Cabo San Lucas (Spanish pronunciation: [ˈkaβo san ˈlukas], Cape Saint Luke), commonly called Cabo, is a city at the southern tip of the Baja California peninsula, in theMexican state of Baja California Sur. Cabo San Lucas together with San José del Cabo is known as Los Cabos. As of 2010, the city had a population of 68,463.
Cabo has been rated as one of Mexico’s top 5 tourist destinations;it is known for its beaches, scuba diving locations, balnearios, the sea arch El Arco de Cabo San Lucas, and marine life. The Los Cabos Corridor has become a heavily trafficked holiday destination for tourists, with numerous resorts and timeshares along the coast between Cabo San Lucas and San José Del Cabo.
Archaeological excavations have shown evidence of continual human habitation in the area for at least ten thousand years. When the first Europeans arrived, they encountered the Pericú people, who survived on a subsistence diet based on hunting and the gathering of seeds, roots, shellfish, and other marine resources. They called the location Yenecamú.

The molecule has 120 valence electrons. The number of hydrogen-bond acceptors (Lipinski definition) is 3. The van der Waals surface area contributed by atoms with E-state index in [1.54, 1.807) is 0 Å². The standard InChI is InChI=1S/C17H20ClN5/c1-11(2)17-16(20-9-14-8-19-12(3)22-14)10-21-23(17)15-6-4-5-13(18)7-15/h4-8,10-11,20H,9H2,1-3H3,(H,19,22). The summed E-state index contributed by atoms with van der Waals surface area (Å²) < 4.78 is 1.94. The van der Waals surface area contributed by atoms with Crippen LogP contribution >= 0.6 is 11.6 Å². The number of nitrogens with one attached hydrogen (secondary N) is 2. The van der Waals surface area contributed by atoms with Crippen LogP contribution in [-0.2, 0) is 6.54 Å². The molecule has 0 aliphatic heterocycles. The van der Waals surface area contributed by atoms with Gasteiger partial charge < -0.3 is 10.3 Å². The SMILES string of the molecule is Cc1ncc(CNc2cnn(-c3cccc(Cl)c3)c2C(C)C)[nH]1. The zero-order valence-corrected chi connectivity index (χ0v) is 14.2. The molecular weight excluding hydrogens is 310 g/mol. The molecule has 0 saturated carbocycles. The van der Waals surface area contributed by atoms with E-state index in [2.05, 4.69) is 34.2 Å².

According to the narrative of Hatsutaro, a Japanese castaway, in the book Kaigai Ibun (written by Maekawa, Junzo and Bunzo Sakai and narrated by Jatsutaro), when he arrived at Cabo San Lucas in May 1842 there were only two houses and about twenty inhabitants. However, American authors such as Henry Edwards and John Ross Browne claim that Cabo San Lucas’s founder was an Englishman named Thomas “Old Tom” Ritchie. John Ross Browne says Ritchie arrived there about 1828, while Edwards says that he died in October 1874.
A fishing village began growing in the area when in 1917, an American company built a floating platform to catch tuna and ten years later founded Compañía de Productos Marinos S.A., the plant lasted several years in operation